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Psychologists have determined that there are four types of parent/child relationships:
- Strict, but loving
- Strict and cold
- Lenient and loving
- Lenient and cold
The lenient and cold relationship (4) is the worst, and it is often one from which juvenile delinquency develops since the child feels that parents really do not care about him to discipline him or to show any feelings toward him. After this one, the strict and cold (2) is also conducive to juvenile delinquency since there is no feeling, other than cruelty, that is perceived by the child. (3) Lenient and loving can sometimes produce delinquency since there is no fear of punishment from the parent.
(1) is considered the best of parent/child relationships as the parents' strictness, if not cruel, is a sign of caring to the loved child. Children want rules because rules are proof that the parent wishes to protect the child and to help the child to become a responsible person. Rules are proof of love, just as demonstrations such as hugging and kissing are.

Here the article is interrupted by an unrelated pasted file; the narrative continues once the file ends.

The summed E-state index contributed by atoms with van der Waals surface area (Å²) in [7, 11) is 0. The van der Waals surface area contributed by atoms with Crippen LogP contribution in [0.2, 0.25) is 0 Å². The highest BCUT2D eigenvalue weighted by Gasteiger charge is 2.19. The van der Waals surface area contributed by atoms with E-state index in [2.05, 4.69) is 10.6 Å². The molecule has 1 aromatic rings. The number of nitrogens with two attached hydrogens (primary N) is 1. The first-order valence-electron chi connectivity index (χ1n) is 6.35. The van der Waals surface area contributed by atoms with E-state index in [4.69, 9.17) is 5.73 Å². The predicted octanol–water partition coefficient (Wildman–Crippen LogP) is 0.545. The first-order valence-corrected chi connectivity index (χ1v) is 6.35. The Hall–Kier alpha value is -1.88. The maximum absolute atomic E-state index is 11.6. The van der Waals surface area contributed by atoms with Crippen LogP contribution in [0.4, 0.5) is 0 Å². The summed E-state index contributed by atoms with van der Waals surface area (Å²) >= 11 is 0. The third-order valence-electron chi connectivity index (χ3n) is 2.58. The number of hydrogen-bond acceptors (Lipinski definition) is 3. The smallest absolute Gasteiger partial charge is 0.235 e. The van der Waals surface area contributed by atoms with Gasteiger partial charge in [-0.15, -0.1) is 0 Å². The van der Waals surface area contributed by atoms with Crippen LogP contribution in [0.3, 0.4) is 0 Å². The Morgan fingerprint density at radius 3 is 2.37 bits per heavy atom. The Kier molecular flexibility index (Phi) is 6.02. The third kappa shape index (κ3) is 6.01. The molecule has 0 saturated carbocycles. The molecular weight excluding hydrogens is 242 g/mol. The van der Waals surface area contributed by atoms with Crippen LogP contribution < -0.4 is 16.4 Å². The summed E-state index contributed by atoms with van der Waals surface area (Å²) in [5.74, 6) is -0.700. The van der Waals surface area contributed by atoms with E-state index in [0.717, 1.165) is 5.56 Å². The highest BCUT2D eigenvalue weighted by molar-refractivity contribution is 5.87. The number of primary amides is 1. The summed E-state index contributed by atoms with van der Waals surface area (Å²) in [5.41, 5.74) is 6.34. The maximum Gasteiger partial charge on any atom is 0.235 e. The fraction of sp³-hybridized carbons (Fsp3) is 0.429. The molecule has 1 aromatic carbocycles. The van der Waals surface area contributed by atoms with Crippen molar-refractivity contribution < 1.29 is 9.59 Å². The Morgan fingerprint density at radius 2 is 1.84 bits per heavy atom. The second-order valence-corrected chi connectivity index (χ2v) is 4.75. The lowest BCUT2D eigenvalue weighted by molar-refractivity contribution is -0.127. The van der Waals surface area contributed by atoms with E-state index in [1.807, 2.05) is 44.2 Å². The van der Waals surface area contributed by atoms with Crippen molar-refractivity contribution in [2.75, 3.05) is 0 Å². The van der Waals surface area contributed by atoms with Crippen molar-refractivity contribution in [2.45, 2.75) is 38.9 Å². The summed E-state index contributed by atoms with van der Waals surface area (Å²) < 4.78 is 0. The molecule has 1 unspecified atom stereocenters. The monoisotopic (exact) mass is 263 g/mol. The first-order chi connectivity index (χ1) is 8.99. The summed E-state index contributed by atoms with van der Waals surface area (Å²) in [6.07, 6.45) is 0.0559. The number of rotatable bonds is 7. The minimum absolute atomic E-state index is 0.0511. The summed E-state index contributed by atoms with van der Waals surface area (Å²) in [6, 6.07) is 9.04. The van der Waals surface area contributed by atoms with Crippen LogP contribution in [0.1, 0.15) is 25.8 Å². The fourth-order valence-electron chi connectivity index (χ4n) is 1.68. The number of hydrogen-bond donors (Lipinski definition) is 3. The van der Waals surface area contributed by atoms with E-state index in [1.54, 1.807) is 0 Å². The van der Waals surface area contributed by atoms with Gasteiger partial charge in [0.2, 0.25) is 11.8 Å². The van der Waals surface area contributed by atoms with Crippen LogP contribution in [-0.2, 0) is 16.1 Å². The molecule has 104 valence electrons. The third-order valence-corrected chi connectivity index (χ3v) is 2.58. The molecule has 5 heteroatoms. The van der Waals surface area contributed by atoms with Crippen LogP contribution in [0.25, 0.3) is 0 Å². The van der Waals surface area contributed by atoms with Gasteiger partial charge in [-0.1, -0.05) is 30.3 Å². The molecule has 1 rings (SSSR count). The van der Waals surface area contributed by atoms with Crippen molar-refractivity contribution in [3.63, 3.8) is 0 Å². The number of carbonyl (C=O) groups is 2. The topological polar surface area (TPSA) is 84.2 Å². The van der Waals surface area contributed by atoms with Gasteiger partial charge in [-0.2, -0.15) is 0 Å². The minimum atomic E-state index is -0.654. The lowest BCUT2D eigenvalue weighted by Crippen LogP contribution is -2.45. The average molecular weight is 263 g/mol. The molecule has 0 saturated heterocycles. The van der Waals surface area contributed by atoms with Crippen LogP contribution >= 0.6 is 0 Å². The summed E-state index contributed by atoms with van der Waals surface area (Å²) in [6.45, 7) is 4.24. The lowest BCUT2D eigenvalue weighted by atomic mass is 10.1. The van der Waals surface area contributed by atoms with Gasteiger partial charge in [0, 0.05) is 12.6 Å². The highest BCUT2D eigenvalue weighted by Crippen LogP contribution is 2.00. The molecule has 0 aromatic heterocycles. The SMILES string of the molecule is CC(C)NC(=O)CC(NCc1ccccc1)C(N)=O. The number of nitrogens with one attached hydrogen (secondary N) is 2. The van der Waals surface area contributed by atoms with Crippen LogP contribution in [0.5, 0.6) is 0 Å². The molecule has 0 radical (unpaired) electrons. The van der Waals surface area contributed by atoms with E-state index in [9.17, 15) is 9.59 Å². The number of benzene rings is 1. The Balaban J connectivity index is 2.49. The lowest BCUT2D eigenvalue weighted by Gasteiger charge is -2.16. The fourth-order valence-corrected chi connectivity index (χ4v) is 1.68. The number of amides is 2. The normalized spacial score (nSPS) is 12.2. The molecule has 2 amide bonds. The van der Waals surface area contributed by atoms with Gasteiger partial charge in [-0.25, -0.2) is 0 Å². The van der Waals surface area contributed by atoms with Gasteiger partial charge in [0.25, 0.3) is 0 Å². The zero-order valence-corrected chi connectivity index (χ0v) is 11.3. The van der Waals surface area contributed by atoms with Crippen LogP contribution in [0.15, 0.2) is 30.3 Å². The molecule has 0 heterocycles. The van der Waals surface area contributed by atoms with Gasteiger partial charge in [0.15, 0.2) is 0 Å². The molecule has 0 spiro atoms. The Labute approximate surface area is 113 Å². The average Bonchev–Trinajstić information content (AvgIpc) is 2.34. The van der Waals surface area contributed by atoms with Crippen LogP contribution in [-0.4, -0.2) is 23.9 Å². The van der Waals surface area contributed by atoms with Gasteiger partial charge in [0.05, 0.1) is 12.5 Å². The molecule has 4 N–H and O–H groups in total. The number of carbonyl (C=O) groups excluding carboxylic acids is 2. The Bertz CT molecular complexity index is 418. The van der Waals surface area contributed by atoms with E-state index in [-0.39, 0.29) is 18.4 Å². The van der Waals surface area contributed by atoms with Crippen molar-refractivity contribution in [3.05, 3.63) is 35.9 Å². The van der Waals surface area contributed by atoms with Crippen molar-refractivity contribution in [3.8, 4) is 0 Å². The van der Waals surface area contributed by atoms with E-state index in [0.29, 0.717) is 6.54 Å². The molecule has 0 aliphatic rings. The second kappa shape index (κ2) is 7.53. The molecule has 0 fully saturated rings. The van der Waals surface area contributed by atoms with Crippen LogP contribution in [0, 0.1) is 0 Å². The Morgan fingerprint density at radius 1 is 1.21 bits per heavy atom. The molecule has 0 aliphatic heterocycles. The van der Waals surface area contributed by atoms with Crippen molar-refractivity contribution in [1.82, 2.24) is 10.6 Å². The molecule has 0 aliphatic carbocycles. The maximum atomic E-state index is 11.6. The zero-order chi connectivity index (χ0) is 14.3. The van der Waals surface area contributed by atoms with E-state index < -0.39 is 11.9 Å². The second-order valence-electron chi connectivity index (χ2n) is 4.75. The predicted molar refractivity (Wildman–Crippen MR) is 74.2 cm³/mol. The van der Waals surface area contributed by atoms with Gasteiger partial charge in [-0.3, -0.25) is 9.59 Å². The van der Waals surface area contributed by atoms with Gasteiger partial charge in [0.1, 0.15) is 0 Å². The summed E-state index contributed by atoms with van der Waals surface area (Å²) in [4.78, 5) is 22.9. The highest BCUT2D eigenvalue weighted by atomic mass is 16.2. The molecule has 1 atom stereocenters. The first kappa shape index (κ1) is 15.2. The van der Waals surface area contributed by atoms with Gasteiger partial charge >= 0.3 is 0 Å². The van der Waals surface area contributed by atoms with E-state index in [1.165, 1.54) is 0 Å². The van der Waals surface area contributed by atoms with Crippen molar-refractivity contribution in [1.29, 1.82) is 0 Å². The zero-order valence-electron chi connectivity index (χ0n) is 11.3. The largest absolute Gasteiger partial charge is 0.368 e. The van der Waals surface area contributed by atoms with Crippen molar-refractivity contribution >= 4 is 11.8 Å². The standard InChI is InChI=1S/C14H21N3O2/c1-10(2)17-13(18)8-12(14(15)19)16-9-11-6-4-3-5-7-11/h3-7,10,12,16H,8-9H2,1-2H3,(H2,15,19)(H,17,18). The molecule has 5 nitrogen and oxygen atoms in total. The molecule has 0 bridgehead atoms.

In both lenient relationships and in the cold relationship, there is the potential of the child being exposed to violence, and this exposure has been linked to juvenile delinquency. The National Survey of Children's Exposure to Violence revealed several things; among them,
The survey found that 1 in 10 youth suffered from maltreatment, including physical and emotional abuse and neglect, and 1 in 16 were victimized sexually in the past year.
Such maltreatment often leads to juvenile delinquency. Administrator of the Office of Juvenile Justice and Delinquency Prevention, Robert L. Listenbee states that
children exposed to violence are more likely to abuse drugs and alcohol; suffer from depression, anxiety, and post-traumatic disorders; fail in school and in the workplace; suffer from serious medical problems; and engage in delinquent and criminal behavior.
On the other hand, exposure to caring adults, adults who become involved as mentors, or as parents, do much to keep children from becoming delinquents. Fostering ethical values and setting examples of these concepts also serves to strengthen parent/child relationships and reduce delinquency.
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